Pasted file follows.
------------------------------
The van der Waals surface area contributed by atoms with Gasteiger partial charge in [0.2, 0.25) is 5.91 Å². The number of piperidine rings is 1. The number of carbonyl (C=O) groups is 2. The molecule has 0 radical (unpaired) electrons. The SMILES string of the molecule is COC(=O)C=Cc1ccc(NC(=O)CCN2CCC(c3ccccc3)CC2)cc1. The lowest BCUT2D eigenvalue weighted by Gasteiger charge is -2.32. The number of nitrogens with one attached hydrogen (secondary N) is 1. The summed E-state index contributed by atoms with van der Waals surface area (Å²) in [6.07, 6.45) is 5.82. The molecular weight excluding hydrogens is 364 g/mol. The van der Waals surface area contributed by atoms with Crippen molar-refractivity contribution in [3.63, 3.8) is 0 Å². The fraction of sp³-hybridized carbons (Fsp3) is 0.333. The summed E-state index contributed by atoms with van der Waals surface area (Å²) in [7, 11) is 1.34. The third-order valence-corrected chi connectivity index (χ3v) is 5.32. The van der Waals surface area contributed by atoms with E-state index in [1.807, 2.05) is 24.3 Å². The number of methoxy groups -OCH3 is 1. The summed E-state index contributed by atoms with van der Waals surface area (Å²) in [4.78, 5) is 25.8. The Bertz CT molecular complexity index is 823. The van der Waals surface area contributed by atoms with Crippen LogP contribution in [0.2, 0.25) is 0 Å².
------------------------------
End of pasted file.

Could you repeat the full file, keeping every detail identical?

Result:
The van der Waals surface area contributed by atoms with Gasteiger partial charge in [0.2, 0.25) is 5.91 Å². The number of piperidine rings is 1. The number of carbonyl (C=O) groups is 2. The molecule has 0 radical (unpaired) electrons. The SMILES string of the molecule is COC(=O)C=Cc1ccc(NC(=O)CCN2CCC(c3ccccc3)CC2)cc1. The lowest BCUT2D eigenvalue weighted by Gasteiger charge is -2.32. The number of nitrogens with one attached hydrogen (secondary N) is 1. The summed E-state index contributed by atoms with van der Waals surface area (Å²) in [6.07, 6.45) is 5.82. The molecular weight excluding hydrogens is 364 g/mol. The van der Waals surface area contributed by atoms with Crippen molar-refractivity contribution in [3.63, 3.8) is 0 Å². The fraction of sp³-hybridized carbons (Fsp3) is 0.333. The summed E-state index contributed by atoms with van der Waals surface area (Å²) in [7, 11) is 1.34. The third-order valence-corrected chi connectivity index (χ3v) is 5.32. The van der Waals surface area contributed by atoms with E-state index in [1.807, 2.05) is 24.3 Å². The number of methoxy groups -OCH3 is 1. The summed E-state index contributed by atoms with van der Waals surface area (Å²) in [4.78, 5) is 25.8. The Bertz CT molecular complexity index is 823. The van der Waals surface area contributed by atoms with Crippen LogP contribution in [0.2, 0.25) is 0 Å².